A rare case of herpes zoster maxillaris with cranial polyneuropathy

Shubhransu Patro, Debananda Sahoo, Anil Kumar Dash, Biswamohan Mishra


Varicella zoster virus has a high affinity for the ganglion and causes various neuropathies. About 12% of all peripheral facial nerve palsies are caused by varicella zoster virus, a rare complication due to reactivation of the herpes zoster virus in the geniculate ganglion of facial nerve. The occurrence rate of associated cranial polyneuropathy has been reported to be 1.8-3.2% and cranial nerves VII, VIII, IX and X are the ones most commonly affected. Here, we present a case of Herpes zoster maxillaris with cranial polyneuropathy who was improved with oral anti-viral drugs and steroid. Multiple cranial nerve palsies are being observed frequently in patients who were referred with a preliminary diagnosis of facial palsy. These patients are required to be examined in detail for involvement of other cranial nerves. Early diagnosis and treatment is required for reversing the functions of cranial nerves and decreasing the chance of developing other complications.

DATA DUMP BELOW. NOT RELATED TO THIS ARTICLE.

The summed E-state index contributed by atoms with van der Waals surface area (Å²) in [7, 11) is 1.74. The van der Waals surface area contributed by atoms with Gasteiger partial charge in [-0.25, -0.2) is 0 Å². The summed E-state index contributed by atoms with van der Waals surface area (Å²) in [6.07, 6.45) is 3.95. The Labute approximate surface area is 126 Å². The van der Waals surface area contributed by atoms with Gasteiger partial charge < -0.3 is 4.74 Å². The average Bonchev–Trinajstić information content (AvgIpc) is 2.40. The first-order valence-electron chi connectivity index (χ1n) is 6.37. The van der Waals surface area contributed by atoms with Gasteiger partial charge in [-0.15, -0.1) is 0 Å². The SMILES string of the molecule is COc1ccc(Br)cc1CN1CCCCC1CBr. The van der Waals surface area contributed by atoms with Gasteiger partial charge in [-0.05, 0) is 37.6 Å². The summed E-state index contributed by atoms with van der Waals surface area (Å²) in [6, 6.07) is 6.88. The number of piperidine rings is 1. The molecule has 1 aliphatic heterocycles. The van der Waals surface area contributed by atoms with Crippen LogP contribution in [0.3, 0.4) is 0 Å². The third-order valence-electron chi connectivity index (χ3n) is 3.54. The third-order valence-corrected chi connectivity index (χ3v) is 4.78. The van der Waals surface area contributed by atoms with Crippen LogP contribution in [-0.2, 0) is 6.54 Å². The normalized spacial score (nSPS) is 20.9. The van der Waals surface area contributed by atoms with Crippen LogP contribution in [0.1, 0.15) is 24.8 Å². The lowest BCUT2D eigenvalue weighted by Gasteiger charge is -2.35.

Acyclovir, Geniculate ganglion, Herpes zoster maxillaris, Varicella zoster virus

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